Monday 17 March 2014

The Grand Budapest Hotel (2014)

By merit of having gone to the cinema twice this year, I've already seen far more films there than I did in 2013.  I'd gone to Scarborough to present my grandmother with some lime-and-raspberry vodka conserve, and on the way back my parents (who were in the area) suggested we go to the movies.  They ventured either 'Gravity', which seems to be the talking-point of the decade, or 'The Grand Budapest Hotel', about which I knew absolutely nothing.  The latter had the advantages of being 2D, and hailing from 2014, thus making it eligible to fill a gap in my 102-films-from-102-years blog, as it has seemingly now become.

I came in with no preconceptions, not knowing the genre, director or stars.  The last time my mother compelled me to watch a film about a hotel I saw 'The Best Exotic Marigold Hotel' (2012), which was nice, but left me with mixed feelings.  I expected something along the same lines, but found a film far more fun and exciting.

Those colours!
If you've been following the Penciltonian from the start you'll know that I have a thing for colourful films, anything that leans heavily into rich colour, stylised design and symmetrical shots.  Such things are here in well-saturated abundance.  There is nothing more this film could do to excite my eyes.  It even has a funicular railway, my transport of preference.

The content of the film follows suit, a ridiculous, heightened escapade.  It has something of a Roald Dahl or Edward Gorey grotesquerie, and the kind of 1930s adventure I enjoy in Tintin and its ilk.  There's a particular liveliness and gusto that leaves it feeling like a children's story for adults, with the only real reminder of the intended audience being the sweary exclamations that leap out of otherwise genteel conversations.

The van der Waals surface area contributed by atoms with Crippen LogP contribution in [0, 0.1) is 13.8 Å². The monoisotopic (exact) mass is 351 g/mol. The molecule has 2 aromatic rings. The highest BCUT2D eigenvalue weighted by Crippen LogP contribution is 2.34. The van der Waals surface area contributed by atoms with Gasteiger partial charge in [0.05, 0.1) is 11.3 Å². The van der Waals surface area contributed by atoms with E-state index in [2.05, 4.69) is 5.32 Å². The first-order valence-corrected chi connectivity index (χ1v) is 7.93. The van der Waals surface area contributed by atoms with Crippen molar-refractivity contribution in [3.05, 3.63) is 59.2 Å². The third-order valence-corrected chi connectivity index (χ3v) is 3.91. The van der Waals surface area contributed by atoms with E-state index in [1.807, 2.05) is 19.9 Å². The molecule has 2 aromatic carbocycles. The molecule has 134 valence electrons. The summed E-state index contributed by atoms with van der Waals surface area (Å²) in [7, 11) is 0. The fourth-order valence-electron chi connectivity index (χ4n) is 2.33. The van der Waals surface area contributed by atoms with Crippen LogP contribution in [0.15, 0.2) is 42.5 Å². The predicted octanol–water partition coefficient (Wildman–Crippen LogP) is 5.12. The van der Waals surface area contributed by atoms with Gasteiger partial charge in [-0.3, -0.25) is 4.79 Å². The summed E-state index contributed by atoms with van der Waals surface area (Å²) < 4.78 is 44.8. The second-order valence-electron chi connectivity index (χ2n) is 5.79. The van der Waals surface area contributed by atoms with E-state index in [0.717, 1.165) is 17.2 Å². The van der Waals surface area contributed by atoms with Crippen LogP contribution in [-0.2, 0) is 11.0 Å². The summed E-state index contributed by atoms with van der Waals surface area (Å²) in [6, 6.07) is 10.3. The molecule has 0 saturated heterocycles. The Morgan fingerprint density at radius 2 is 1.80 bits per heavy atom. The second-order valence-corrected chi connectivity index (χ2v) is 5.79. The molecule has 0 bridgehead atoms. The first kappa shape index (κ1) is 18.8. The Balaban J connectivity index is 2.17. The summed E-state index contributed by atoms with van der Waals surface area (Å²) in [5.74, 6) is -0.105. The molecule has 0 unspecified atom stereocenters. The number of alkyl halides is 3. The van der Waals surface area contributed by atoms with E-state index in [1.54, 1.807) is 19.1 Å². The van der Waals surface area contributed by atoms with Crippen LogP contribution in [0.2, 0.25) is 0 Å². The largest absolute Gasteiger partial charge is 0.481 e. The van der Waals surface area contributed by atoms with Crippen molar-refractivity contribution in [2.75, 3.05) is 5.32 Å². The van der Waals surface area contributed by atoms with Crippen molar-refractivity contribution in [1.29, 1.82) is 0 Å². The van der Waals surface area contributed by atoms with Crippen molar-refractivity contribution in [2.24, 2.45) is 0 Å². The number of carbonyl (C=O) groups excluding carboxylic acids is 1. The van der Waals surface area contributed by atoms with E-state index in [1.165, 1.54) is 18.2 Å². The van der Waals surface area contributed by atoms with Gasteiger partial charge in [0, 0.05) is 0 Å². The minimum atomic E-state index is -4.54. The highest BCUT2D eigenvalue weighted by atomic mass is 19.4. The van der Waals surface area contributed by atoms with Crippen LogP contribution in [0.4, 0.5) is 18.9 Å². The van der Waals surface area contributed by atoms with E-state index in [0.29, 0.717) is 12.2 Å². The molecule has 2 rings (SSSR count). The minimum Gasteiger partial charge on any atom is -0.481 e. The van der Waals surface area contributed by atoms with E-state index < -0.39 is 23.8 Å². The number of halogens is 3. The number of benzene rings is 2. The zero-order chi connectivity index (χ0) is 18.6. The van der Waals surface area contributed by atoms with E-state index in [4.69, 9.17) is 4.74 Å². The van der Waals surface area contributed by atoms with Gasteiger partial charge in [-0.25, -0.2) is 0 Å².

A cake-van, and fascists.
There's a fantastic energy to it, abetted by Alexandre Desplat's musical score, which seemed to be a star in its own right.  By turns jazzy, jaunty and apocalyptically ominous, with a bevy of Balalaikas to match the faux-East-Europe of the film's Zubrowka.  I suspect that both film and its soundtrack will have my attention many more times over the course of my life, as they currently leave me enthused and delighted.

It's in cinemas now, by the way.  Why not go to see it?

P.S. Since there were no up-front credits, I spent the whole film feeling that I recognised the lead actors, but unable to place their names.  They were, in fact: Voldemort from Harry Potter (2005-2011), The Pianist from The Pianist (2002), Jesus Christ from 'The Last Temptation of Jesus Christ' (1988) and New Jersey from 'The Adventures of Buckaroo Banzai Across the 8th Dimension' (1984).  And, of course, some young actors who aren't yet famous, but probably will be.

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